Favreau: I have two main priorities as I begin as the Director of Public Safety: First, to maintain and strengthen Saint Michael’s College Public Safety’s commitment to Service, Community and Respect by ensuring we are delivering the quality of service the Saint Michael’s community deserves. Second, to invite the College community to be more involved in how Public Safety operates on campus. As Director, I will be very invested in soliciting the thoughts of the Saint Michael’s community to help guide myself and my team so the services we are providing to them align with their needs, and to keep us informed if we could do better. Professionalism and accountability are the goal as Public Safety continues to serve the community as best we can. Additionally, I have spoken with former Director Doug Babcock who has provided some great advice and has made himself available to me in the future.
What do you hope to bring to the Saint Michael’s College community?
Favreau: Along with my experience, I hope to bring an infusion of new ideas and practices. Sometimes the way it has always been done may not be the best way. Sometimes it has always been done that way because it is the best way. I am looking forward to learning everything about Saint Michael’s College Public Safety from going out on patrol with my officers during night shifts to digging through policy and procedure to become an expert on department operations. I feel that being immersed in SMC Public Safety will be the only way to know how to lead it properly.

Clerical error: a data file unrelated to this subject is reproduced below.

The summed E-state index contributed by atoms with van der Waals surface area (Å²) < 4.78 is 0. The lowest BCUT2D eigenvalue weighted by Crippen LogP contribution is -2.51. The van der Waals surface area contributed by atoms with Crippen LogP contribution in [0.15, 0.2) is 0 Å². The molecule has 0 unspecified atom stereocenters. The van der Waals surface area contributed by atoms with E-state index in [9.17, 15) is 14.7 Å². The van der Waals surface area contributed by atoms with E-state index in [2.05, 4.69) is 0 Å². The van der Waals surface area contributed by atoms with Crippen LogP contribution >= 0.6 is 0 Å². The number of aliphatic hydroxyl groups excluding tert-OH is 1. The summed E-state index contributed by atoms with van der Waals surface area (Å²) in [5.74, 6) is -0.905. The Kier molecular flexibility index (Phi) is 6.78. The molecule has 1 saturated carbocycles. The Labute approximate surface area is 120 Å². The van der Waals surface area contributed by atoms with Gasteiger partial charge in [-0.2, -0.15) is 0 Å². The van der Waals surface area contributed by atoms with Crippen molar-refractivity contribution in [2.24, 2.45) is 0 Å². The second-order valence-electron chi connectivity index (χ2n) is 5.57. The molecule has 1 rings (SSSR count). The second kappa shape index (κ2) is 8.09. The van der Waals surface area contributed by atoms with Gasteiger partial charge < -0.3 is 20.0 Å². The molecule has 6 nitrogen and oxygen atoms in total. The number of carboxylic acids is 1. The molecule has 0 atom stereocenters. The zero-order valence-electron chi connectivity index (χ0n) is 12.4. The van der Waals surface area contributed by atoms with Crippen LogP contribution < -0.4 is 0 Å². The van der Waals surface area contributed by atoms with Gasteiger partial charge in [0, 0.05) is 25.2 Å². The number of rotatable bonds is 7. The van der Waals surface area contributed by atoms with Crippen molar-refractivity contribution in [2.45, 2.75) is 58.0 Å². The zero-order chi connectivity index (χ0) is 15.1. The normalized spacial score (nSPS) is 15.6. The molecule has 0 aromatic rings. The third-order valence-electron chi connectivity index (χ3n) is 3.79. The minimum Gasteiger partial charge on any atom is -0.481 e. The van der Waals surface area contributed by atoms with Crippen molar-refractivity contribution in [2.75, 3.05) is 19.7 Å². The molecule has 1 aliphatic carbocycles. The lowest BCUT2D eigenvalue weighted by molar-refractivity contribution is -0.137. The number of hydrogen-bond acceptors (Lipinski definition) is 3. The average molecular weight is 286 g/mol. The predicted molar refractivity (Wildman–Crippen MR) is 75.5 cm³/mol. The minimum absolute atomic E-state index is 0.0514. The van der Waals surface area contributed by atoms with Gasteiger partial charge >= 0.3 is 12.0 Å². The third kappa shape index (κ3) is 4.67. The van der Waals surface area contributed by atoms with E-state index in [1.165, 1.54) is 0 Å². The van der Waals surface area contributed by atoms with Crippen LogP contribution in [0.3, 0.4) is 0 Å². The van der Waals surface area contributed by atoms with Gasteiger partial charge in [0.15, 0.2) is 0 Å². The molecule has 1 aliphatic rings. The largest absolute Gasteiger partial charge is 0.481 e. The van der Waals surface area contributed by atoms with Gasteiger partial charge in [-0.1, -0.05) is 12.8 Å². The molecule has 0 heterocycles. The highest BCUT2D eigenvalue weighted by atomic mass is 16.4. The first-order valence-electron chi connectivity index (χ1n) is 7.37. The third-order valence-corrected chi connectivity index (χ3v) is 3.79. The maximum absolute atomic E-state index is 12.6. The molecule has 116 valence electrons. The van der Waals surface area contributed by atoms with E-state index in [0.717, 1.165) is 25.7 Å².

What challenges are you expecting to face, and how do you plan to address those challenges?
Favreau: Coming from the world of law enforcement, I know all too well the problems every department in Vermont and across the country faces when it comes to recruiting good candidates for hire. I expect the world of public safety to be no different. However, it is my belief that well-trained officers who do their jobs professionally will result in good applicants being drawn to our department. I developed much of South Burlington PD’s social media presence during my time there and I will bring these skills to bear at SMC Public Safety.
What opportunities are you excited about in this new role?
Favreau: At this point, I am just excited to get started. I haven’t worked in Public Safety since my time as a Student Public Safety Officer at Westfield State. There will be a lot to learn, and I will be diving right in my first day.
Given how much this job involves working with young people, talk about your experiences working with students in the past?
Favreau: I have spent four years as an SRO in South Burlington and five and a half working on the UVM campus, so my entire work life for almost 10 years has involved engaging with young people. During the interview process for this position, I had a “working lunch” with a group of students who had lots of engaging questions for me; this was the highlight of my day. That is the type of engagement I loved as an SRO and the types of interactions I will be encouraging my staff to engage in. These types of conversations with students, the casual conversations you happen upon as you walk around campus, create meaningful and positive impacts on the community.
What else might our community be interested in knowing about you?
Favreau: My wife Megan and I have been married for 15 years and we live in South Burlington with our two daughters Lily (10 years old) and Emma (6 years old). We are big hikers, skiers and we just started to get into paddle boarding. We have a dog Moxie and a cat Martin